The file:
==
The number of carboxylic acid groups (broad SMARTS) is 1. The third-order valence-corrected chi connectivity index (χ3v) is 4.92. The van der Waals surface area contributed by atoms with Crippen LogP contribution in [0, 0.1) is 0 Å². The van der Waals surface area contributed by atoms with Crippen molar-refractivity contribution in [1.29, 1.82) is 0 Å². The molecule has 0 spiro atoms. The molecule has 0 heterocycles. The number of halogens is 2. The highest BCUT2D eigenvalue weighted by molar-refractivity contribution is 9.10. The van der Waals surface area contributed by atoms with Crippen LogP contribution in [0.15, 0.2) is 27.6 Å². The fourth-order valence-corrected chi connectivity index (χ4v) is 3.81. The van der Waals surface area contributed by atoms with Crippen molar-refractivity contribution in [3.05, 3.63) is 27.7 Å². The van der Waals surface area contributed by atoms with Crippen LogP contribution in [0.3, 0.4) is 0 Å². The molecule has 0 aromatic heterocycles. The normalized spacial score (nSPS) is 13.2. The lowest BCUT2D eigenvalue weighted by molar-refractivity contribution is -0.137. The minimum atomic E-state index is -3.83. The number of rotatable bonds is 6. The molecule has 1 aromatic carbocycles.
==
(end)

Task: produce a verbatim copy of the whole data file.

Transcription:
The number of carboxylic acid groups (broad SMARTS) is 1. The third-order valence-corrected chi connectivity index (χ3v) is 4.92. The van der Waals surface area contributed by atoms with Crippen LogP contribution in [0, 0.1) is 0 Å². The van der Waals surface area contributed by atoms with Crippen molar-refractivity contribution in [1.29, 1.82) is 0 Å². The molecule has 0 spiro atoms. The molecule has 0 heterocycles. The number of halogens is 2. The highest BCUT2D eigenvalue weighted by molar-refractivity contribution is 9.10. The van der Waals surface area contributed by atoms with Crippen LogP contribution in [0.15, 0.2) is 27.6 Å². The fourth-order valence-corrected chi connectivity index (χ4v) is 3.81. The van der Waals surface area contributed by atoms with Crippen molar-refractivity contribution in [3.05, 3.63) is 27.7 Å². The van der Waals surface area contributed by atoms with Crippen LogP contribution in [0.3, 0.4) is 0 Å². The molecule has 0 aromatic heterocycles. The normalized spacial score (nSPS) is 13.2. The lowest BCUT2D eigenvalue weighted by molar-refractivity contribution is -0.137. The minimum atomic E-state index is -3.83. The number of rotatable bonds is 6. The molecule has 1 aromatic carbocycles.